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  • Writer's pictureAmber

Sleep: The 12 Days of Lower Stress Levels

Your secret hiding spot is starting to fill up with Amazon packages and your bank accounts are starting to feel a little underweight. A chill is in the air. You've heard Rockin' Around the Christmas Tree probably 700 times already and store greeters now ring a bell and ask you for your laundry quarters. Christmas is on the horizon.

It's a stressful time of the year for many of us. What the hell does dad want for Christmas? Am I going to have to host dinner? Will I get that extra day of leave approved from my supervisor?

Somehow I've managed to stay relatively chill. No one's perfect and we all get a little anxious at times, but there are a bundle of ways (12, to stay festive) to keep your heart rate at a healthy tempo and keep yourself from having a conniption. For the next 12 days, you'll get 12 tips. By Christmas morning, you should be fully prepared to listen to your relatives complain or scroll through your feed of acquaintances that got engaged.

On the 1st day of lowering your stress levels, you'll truly love some SLEEP.

The sleep-stress relationship is cyclical.

Sleep problems create psychological conditions, like depression and anxiety. One study showed that adults with chronic insomnia were five times more likely to become depressed. That same study showed that insomnia sufferers were 20 times as likely to develop panic disorder.

Your health relies on a healthy sleep pattern. A good night's sleep helps your brain function normally, which quickens your physical response time and helps your brain recall information. It also makes a massive difference in your mood.

Sleeplessness can cause moodiness, irritability, inability to concentrate, inability to understand new concepts, and forgetfulness. These symptoms are stressful in and of themselves and they manifest themselves in other aspects of our lives, like our jobs and relationships.

It's also a health and safety concern. Sleep deprivation screws up your immune system so you get sick more often, is hard on your heart and can increase your blood pressure, and turns your hormones against you and can lead to weight gain and infertility. It also lowers your brain's response to sensory input, making driving insanely dangerous.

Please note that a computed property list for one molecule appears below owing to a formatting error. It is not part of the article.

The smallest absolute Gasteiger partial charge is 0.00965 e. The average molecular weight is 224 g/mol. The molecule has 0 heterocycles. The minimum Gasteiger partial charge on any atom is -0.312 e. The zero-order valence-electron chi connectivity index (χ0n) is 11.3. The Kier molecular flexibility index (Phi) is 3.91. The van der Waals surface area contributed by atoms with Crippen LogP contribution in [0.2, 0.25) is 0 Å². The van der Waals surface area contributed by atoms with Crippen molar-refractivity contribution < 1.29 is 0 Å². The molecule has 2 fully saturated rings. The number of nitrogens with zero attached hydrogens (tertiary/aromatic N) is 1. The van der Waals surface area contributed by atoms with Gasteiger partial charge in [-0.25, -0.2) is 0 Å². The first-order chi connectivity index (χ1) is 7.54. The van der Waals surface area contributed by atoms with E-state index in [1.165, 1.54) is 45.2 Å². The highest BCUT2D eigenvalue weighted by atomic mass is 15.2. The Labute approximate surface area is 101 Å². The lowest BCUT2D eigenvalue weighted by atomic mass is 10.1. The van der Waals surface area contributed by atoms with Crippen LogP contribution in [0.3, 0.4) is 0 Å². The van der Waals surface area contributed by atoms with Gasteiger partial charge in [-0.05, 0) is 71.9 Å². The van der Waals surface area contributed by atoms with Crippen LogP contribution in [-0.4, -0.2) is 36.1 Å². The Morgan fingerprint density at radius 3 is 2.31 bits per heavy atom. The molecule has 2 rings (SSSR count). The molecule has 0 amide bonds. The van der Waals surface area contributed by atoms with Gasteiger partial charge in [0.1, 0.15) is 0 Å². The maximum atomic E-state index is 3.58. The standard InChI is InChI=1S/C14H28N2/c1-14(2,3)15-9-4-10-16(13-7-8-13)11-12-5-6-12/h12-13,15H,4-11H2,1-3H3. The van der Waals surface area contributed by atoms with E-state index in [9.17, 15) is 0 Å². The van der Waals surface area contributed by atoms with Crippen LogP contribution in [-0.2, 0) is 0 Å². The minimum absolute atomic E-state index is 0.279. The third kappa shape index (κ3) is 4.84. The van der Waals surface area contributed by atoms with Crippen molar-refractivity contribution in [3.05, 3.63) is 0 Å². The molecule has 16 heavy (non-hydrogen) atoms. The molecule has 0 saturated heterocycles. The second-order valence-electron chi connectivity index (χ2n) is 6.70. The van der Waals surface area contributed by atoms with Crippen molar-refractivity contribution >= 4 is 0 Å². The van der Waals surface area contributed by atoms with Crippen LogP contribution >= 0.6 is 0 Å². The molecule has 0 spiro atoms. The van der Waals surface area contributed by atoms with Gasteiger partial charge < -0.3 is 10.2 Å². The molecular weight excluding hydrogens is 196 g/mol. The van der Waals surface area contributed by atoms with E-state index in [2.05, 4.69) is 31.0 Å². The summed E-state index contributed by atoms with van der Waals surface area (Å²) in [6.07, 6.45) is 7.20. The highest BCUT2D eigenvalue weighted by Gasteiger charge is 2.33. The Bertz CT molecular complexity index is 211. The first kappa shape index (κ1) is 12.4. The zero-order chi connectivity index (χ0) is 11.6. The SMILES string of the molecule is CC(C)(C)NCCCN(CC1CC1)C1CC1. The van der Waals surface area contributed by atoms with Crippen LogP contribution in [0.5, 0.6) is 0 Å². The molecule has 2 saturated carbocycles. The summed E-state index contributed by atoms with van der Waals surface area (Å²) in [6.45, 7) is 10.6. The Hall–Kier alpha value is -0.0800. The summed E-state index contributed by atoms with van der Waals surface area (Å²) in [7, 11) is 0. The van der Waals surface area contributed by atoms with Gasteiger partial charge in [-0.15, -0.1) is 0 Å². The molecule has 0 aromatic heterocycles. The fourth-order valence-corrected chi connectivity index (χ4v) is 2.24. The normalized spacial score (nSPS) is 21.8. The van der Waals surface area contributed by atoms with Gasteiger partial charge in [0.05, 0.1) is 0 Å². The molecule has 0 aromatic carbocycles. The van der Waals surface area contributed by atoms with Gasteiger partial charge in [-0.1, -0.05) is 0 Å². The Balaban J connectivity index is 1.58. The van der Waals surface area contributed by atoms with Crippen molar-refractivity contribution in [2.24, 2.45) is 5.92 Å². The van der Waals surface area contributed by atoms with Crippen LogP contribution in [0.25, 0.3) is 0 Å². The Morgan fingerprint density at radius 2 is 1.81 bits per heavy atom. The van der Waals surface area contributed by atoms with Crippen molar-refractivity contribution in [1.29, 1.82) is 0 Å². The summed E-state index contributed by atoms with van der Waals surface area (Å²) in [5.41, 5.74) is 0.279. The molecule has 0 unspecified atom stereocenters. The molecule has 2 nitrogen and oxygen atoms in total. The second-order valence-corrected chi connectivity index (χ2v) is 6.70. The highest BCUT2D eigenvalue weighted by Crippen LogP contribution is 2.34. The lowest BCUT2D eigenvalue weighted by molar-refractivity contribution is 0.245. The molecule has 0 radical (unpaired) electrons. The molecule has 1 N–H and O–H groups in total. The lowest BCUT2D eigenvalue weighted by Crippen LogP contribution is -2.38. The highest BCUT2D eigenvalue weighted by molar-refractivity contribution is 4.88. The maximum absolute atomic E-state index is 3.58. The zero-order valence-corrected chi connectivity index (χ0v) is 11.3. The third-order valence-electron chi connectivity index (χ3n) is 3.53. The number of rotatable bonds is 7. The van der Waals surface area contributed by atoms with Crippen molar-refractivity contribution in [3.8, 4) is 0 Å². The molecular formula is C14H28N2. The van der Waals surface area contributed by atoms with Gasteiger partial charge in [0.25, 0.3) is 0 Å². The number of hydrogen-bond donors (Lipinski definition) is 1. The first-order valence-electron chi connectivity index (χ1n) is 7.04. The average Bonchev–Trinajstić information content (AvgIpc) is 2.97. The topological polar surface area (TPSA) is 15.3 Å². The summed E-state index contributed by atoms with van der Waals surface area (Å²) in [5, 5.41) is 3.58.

All those hours you're awake when should be asleep are accumulated in a sleep debt. Your body will take those hours back. Maybe it will be on Monday morning when you sleep through your alarm, further adding to the never-ending circle of stress.

The best course of action is, obviously, sleep better. Breaking the cycle is simple, but it really requires dedication. You need to be a regular worshipper at the temple of YOU.

1. Take a warm bath.

My mom has always believed in the healing powers of the bath. She prescribes taking a bath for all ailments from headaches to muscle aches and broken bones to broken hearts.

Hydrotherapy, the bougie word for it, relaxes the muscles and brings your heart to a rest rate quicker. It's a natural pain reliever and increases circulation. It's also warm and cozy and wonderful.

You can also add Dr. Teal's soaking salts in relaxing scents like lavender or green tea (my favorite).

2. Set a routine.

When someone says they "slept like a baby," I always imagine them waking up every 45 minutes to eat, but maybe the adage refers to routine.

Kids need routine, like bedtimes and morning rituals, to help them establish stability and keep them tolerable. Adults need routine for the exact same reasons.

Set yourself a bedtime and a daily alarm. My bedtime is about 11:00pm. My alarm is set for 7:30am. That's so much sleep, so many nights I wake up earlier, feeling refreshed. It just keeps me feeling productive and rested.

3. Turn off the TV.

Your brain pays attention to things, even when you're technically asleep. If you don't turn off the TV or laptop before you go to sleep, your brain can't turn off enough to get the restful REM sleep it needs.

The use of electronics disrupts your circadian rhythm, your internal clock. An important function of your clock is to release the sleep hormone, melatonin, when your brain recognizes that it's bedtime. If your brain doesn't know it's bedtime because it still feels like day, it won't properly go to sleep.

4. Turn on some rain sounds.

My bed partner snores like a freight train. I used to spend hours trying to fall asleep, ultimately spending about 10% of my nights on the couch. This year, I downloaded the Rain Rain app on my phone and play Rain Downpour or Rainy Day Laundromat on a 30 minute timer. I rarely wake up in the night and I have no issues falling asleep now.

5. Put some lotion on.

I have a hard time sleeping with dry feet. It seems terribly distracting and I can't ever get quite comfortable enough until I've put some lotion on them.

It's also a great way to use aromatherapy to get you ready for sleep. Vanilla and lavender are both great scents to promote sleep. I tend to prefer scents like white tea or literally any of the Victoria's Secret Love My Body lotions (which is unfortunately discontinued, so stock up on whatever you can find).

6. Skip the nightcap.

Alcohol is a funny thing because so many people think it improves your sleep, since it can help you fall asleep faster, but it actually reduces REM sleep. REM (rapid eye movement) sleep is the good kind that allows you to dream and recharge.

It basically gets you to sleep but prevents your body from enjoying the sleep or getting any of the benefits sleep provides. The more you drink before bed, the less rested you are the next day.


Tonight, try some of these tips to get you ready for bed. Get a great night of sleep. Rock your day tomorrow.

In the comments, tell me what bedtime ritual works best for you!

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